TEFL - The Audiolingual Method

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TEFL - The Audiolingual Method

  1. 1. The Audiolingual Method By: SHEILA WIJAYANTI @Sheila_Chei English Education Department Jember University
  2. 2. The Audiolingual Method • • • • • • Background Approach Design Procedure The Decline of Audiolingualism Conclusion
  3. 3. Background • The Coleman Report 1929 recommended a readingbased approach to foreign language teaching for use in American schools and collages preceded by list of vocabulary. • Linguists and applied linguists during this period were becoming increasingly involved in the teaching of English as a foreign language. These factors led to the emergence of the American approach to ESL, which by mid-1950 had become Audiolingualism.
  4. 4. • In many ways the methodology used by U.S linguist and language teaching experts during this period sounded similar to the British Oral Approach, although the two traditions develop independently. • The emergence of the Audiolingualism Method resulted from the increased attention given to foreign language teaching in the U.S. toward the end of 1950s • Audiolingualism claimed to have transformed language teaching from an art into science, which would enable learners to achieve mastery of a foreign language effectively and effeciently.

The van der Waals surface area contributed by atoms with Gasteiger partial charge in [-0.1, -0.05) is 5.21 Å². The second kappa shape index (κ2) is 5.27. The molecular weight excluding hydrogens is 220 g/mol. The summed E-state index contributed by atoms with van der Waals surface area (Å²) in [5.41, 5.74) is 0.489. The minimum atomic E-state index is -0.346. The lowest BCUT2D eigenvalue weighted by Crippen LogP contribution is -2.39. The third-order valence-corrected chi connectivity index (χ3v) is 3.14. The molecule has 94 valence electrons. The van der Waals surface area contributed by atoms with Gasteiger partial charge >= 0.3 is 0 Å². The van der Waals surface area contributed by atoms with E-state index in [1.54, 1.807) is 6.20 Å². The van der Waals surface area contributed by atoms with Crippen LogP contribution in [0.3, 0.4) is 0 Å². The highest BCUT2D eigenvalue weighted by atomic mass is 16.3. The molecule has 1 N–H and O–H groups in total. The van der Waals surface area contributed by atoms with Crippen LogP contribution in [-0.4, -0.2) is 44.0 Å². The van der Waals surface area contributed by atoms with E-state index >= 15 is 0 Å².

5. 5. Approach • Theory of Language Underlying Audiolingualism was derived from a view proposed by American linguists in the 1950 — a view that came to be known as structural linguistics. • The term structural referred to these characteristics: a) Elements in a language were thought of as being linearly produced in a rule-governed (structured) way. b) language samples could be exhaustively described at any structural level of description. c) Linguistic levels were thought of as systems within system.